The View From Here: A Year in the Life

government

Volodymyr Kish.

Back in 45 BC, Julius Caesar realized that the existing Roman calendar based on the lunar cycle, was badly out of sync with the seasons, so relying on the best astronomical advice available at that time, he reformed it on the basis of a 365 and ¼ day solar year. He also proclaimed January 1 to be the start of the year, and it has been so ever since in most of the world.

Choosing January 1 as the start of a new year was a totally arbitrary choice of course. Selecting one of the equinoxes or solstices would have probably made more scientific sense, however January 1 stuck and has now become totally established in our cultural and traditional practices.

The human psyche is predisposed to follow cycles and patterns and having a defined yearly cycle provides a certain measure of stability and comfort as we navigate the trials and tribulations of life. It provides us with a convenient yardstick by which we measure our progress both individually and collectively. As each new year dawns, we reflect upon the events of the past year, take stock of our successes and failures, draw a virtual line in the sand, and make plans for improving ourselves in the year to come.

I too have settled into this pattern, and as 2017 draws to a close, I cannot help but reflect on all the events and developments that have shaped my life over the past twelve months. I tend to be of an optimistic frame of mind, so I naturally focus on the positives first and foremost.

In that respect, I consider myself to be a fortunate man indeed. I have a delightfully close and warm relationship with my extended family,t which has expanded in recent years with the arrival of grandchildren, as close to a miracle as one can get in our earthly existence. They have resurrected within me the joy and appreciation that only youthful exuberance, curiosity and innocence can bring.

My circle of friends has expanded considerably, partly through direct acquaintance, and partly through the wonders of modern technology. Through the Internet, Facebook, Skype and other such digital media, I am able to interact with far more people than I ever could in decades past, regardless of where they may be on this shrinking planet of ours. I am particularly gratified by the ever-expanding circle of readership of this weekly column of mine, both in physical print and its digital offspring. I am both touched and amazed that my literary ramblings find a resonance with people throughout the world. It reinforces my belief that at heart, we human beings hold many more things in common than any differences that may try to separate or divide us. As always, knowledge and communication are key, and it inspires me to continue my writing as my own little contribution towards bringing people closer together.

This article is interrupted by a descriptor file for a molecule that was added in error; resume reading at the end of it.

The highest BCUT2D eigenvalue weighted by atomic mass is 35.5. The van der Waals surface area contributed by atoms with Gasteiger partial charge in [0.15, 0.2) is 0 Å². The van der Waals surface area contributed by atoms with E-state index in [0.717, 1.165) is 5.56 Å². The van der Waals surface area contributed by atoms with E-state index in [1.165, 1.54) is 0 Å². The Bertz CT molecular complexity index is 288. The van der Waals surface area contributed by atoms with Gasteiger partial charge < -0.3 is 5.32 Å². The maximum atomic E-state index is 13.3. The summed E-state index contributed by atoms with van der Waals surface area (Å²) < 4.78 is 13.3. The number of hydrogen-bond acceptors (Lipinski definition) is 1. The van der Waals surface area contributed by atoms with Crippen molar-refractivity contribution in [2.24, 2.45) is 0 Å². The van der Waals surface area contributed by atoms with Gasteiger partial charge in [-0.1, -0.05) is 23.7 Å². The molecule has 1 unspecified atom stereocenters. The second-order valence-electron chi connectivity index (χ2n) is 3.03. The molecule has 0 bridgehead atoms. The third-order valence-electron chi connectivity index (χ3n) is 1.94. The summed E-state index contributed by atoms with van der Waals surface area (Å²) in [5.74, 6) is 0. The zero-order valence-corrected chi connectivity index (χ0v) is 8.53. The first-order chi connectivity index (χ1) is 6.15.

2017 has also been a difficult and disappointing year in many ways as well. The hybrid war in Eastern Ukraine continues to bring death and destruction to innocent people, all because a medieval tyrant in Moscow harbors a strong desire to resurrect what history and most civilized people know was a reactionary and ghastly empire that embodied nothing but evil for centuries. His ugly tentacles are at work everywhere, trying to destabilize Europe, the Middle East and even the United States.

South of our border, the U.S., once recognized as the leader of the free world, has turned into a divisive, polarized nation, shorn of many of its founding principles and morality. To make things worse, it is led by a President who embodies more of the worst rather than the best of what once made America a role model for the world to follow.

Canada has regrettably not escaped some of the trends being shown by our southern neighbours. Our politics too has become infected with the kind of no holds barred, mud slinging and polarizing tactics we see increasingly not only in the U.S., but also Europe and other parts of the world. Politics is supposed to be a competition of ideas and policies, carried out within the framework of rational and civilized debate. Instead, it is increasingly become a war aimed not so much at espousing a certain ideology, as in destroying your opponents by whatever means possible, fair or foul.

Regrettably, the Internet and its digital media apps have become prime enablers of this, with a growing barrage of distorted or “fake news”, slander, lies, factual manipulation and virulent ad hominem attacks, meant not to inform but to incite hate and division. Putin and the Russians have become masters at this, but there is no shortage of otherwise normal and rational people in Canada and elsewhere that have been caught up in this trend and become unknowing collaborators in sowing mistrust, anger and xenophobia.

And yet, I am not dissuaded or depressed by what has happened. I am confident in the basic goodness and smarts of the majority of my fellow human beings, who, despite many ups and downs, eventually find the right answers and the right way to keep civilization moving forward. I hope the new year brings you too much cause to be optimistic and hopeful for the future.